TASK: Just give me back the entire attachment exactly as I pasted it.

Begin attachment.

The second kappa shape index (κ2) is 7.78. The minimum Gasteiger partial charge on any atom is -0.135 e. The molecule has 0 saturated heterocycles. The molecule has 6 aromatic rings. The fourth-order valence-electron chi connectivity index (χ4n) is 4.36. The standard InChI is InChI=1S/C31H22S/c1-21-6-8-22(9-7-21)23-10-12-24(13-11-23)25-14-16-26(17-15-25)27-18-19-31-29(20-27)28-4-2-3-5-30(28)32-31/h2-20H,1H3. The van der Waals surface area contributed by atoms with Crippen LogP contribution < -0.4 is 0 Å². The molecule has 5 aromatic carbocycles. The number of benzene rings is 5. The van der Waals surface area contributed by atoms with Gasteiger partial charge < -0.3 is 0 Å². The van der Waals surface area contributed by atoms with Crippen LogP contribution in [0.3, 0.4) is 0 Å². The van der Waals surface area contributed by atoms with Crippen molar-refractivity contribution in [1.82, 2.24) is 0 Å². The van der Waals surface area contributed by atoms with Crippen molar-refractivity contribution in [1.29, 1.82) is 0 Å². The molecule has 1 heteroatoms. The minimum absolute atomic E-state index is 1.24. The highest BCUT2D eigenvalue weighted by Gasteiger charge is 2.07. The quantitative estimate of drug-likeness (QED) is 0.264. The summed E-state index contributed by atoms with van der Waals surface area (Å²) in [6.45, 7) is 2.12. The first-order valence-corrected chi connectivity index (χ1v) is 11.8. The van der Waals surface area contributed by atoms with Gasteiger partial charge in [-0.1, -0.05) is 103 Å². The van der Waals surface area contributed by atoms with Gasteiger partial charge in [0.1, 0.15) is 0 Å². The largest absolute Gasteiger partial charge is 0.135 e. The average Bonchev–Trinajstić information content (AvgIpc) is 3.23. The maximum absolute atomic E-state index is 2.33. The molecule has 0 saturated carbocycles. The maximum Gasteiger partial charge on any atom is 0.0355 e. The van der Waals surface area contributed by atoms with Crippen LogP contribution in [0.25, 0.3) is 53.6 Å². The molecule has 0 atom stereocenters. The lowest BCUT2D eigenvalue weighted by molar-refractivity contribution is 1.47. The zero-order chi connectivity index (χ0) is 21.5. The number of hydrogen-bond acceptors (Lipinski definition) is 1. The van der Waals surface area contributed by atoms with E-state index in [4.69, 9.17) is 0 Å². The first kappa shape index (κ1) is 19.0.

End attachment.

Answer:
The second kappa shape index (κ2) is 7.78. The minimum Gasteiger partial charge on any atom is -0.135 e. The molecule has 0 saturated heterocycles. The molecule has 6 aromatic rings. The fourth-order valence-electron chi connectivity index (χ4n) is 4.36. The standard InChI is InChI=1S/C31H22S/c1-21-6-8-22(9-7-21)23-10-12-24(13-11-23)25-14-16-26(17-15-25)27-18-19-31-29(20-27)28-4-2-3-5-30(28)32-31/h2-20H,1H3. The van der Waals surface area contributed by atoms with Crippen LogP contribution < -0.4 is 0 Å². The molecule has 5 aromatic carbocycles. The number of benzene rings is 5. The van der Waals surface area contributed by atoms with Gasteiger partial charge < -0.3 is 0 Å². The van der Waals surface area contributed by atoms with Crippen LogP contribution in [0.3, 0.4) is 0 Å². The van der Waals surface area contributed by atoms with Crippen molar-refractivity contribution in [1.82, 2.24) is 0 Å². The van der Waals surface area contributed by atoms with Crippen molar-refractivity contribution in [1.29, 1.82) is 0 Å². The molecule has 1 heteroatoms. The minimum absolute atomic E-state index is 1.24. The highest BCUT2D eigenvalue weighted by Gasteiger charge is 2.07. The quantitative estimate of drug-likeness (QED) is 0.264. The summed E-state index contributed by atoms with van der Waals surface area (Å²) in [6.45, 7) is 2.12. The first-order valence-corrected chi connectivity index (χ1v) is 11.8. The van der Waals surface area contributed by atoms with Gasteiger partial charge in [-0.1, -0.05) is 103 Å². The van der Waals surface area contributed by atoms with Gasteiger partial charge in [0.1, 0.15) is 0 Å². The largest absolute Gasteiger partial charge is 0.135 e. The average Bonchev–Trinajstić information content (AvgIpc) is 3.23. The maximum absolute atomic E-state index is 2.33. The molecule has 0 saturated carbocycles. The maximum Gasteiger partial charge on any atom is 0.0355 e. The van der Waals surface area contributed by atoms with Crippen LogP contribution in [0.25, 0.3) is 53.6 Å². The molecule has 0 atom stereocenters. The lowest BCUT2D eigenvalue weighted by molar-refractivity contribution is 1.47. The zero-order chi connectivity index (χ0) is 21.5. The number of hydrogen-bond acceptors (Lipinski definition) is 1. The van der Waals surface area contributed by atoms with E-state index in [4.69, 9.17) is 0 Å². The first kappa shape index (κ1) is 19.0.